My daughters are four and six.
When I was a child and still lived in that town, there was a boy's name whispered in admonition. Don't go near the river. I think his name was David. His last name would have been one of a dozen that appeared again and again on the rolls of our small town community and I'm sorry that I can't recall it. He drowned in the river, probably before I was born, his friends afraid to get help because they weren't supposed to play at the river, his story memorialized in every venture across the threshold of the front porch door.
He was a specter cast in my mother's voice against our thoughts of fun before we even had our shoes tied.
I still regularly played by the river; I just never told my mother about it.
I've walked through that alley and I played by that river and I'm here to claim adulthood and remember the smell of algaed moss drying on rocks in sunlight if not the surname of the boy who drowned by those rocks.
I've had a few terrible moments in life and some astonishingly wonderful ones but mostly I've just meandered along and now I'm here, and that's either the most boring fact or wonderful luck but I can't stop thinking about that five-year-old girl, and my own three littles tucked asleep above my head.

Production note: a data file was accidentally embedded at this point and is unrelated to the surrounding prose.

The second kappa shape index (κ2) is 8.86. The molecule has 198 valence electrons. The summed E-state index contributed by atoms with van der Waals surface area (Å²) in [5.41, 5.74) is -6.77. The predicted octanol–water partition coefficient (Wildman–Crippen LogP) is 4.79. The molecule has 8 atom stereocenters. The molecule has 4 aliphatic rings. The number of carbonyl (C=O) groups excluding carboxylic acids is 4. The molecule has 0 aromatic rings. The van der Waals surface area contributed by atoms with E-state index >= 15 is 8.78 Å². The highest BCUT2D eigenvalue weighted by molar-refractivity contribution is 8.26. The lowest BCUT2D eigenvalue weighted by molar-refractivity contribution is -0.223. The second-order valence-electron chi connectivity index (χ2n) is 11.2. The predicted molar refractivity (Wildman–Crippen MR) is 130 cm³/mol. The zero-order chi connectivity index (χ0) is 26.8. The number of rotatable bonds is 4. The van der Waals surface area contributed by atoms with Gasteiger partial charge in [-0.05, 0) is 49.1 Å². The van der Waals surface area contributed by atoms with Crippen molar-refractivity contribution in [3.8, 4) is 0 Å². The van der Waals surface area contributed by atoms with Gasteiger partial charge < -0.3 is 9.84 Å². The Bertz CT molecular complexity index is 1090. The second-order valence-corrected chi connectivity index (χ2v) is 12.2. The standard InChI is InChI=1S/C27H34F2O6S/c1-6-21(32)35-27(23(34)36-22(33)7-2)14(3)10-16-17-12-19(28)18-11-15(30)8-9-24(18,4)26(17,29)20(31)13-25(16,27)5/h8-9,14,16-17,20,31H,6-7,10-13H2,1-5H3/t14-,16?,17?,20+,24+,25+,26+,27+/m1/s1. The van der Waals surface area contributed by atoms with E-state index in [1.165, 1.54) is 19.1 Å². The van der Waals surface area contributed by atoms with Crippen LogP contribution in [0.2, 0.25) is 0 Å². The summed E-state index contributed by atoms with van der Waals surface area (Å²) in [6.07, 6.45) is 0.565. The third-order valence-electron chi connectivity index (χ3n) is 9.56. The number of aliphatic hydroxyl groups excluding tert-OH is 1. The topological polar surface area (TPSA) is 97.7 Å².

I've told my kids about my adventures on the river and I even showed the older two, but I never mention to them the boy who drowned.
I'm feeling extra-tender toward the experiences of children today as we navigate the beginning of first grade, but come back tomorrow for a proper update since today was only the first-first day and tomorrow is the proper second-first day. Please send my nervous girl some strength.
This post is inspired by Sarah McCoy's The Baker's Daughter, where Jewish children hide from Nazis in the '40s and Mexican children hide from US Customs deportation officials in 2007 and my feeble heart worries too much about kids all over the place. Join From Left to Write on August 29 as we discuss The Baker's Daughter. As a member, I received a copy of the book for review purposes.
Actually, the publisher accidentally sent me two copies of the book, so if you're local and want to read it, let me know.